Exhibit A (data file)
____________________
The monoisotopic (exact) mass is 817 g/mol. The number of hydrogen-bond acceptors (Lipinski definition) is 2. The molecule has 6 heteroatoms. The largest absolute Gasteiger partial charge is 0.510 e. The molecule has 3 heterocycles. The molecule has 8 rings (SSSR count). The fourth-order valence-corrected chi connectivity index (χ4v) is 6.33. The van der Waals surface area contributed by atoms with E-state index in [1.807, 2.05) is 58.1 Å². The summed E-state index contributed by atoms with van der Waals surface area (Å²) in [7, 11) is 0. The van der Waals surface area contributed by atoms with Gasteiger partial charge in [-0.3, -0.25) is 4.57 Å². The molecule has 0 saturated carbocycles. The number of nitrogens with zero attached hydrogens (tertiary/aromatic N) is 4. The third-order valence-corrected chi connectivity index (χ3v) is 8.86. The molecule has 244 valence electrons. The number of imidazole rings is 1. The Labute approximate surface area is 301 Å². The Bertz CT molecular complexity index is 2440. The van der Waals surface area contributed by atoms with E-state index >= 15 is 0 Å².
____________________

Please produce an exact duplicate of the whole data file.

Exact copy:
The monoisotopic (exact) mass is 817 g/mol. The number of hydrogen-bond acceptors (Lipinski definition) is 2. The molecule has 6 heteroatoms. The largest absolute Gasteiger partial charge is 0.510 e. The molecule has 3 heterocycles. The molecule has 8 rings (SSSR count). The fourth-order valence-corrected chi connectivity index (χ4v) is 6.33. The van der Waals surface area contributed by atoms with E-state index in [1.807, 2.05) is 58.1 Å². The summed E-state index contributed by atoms with van der Waals surface area (Å²) in [7, 11) is 0. The van der Waals surface area contributed by atoms with Gasteiger partial charge in [-0.3, -0.25) is 4.57 Å². The molecule has 0 saturated carbocycles. The number of nitrogens with zero attached hydrogens (tertiary/aromatic N) is 4. The third-order valence-corrected chi connectivity index (χ3v) is 8.86. The molecule has 244 valence electrons. The number of imidazole rings is 1. The Labute approximate surface area is 301 Å². The Bertz CT molecular complexity index is 2440. The van der Waals surface area contributed by atoms with E-state index >= 15 is 0 Å².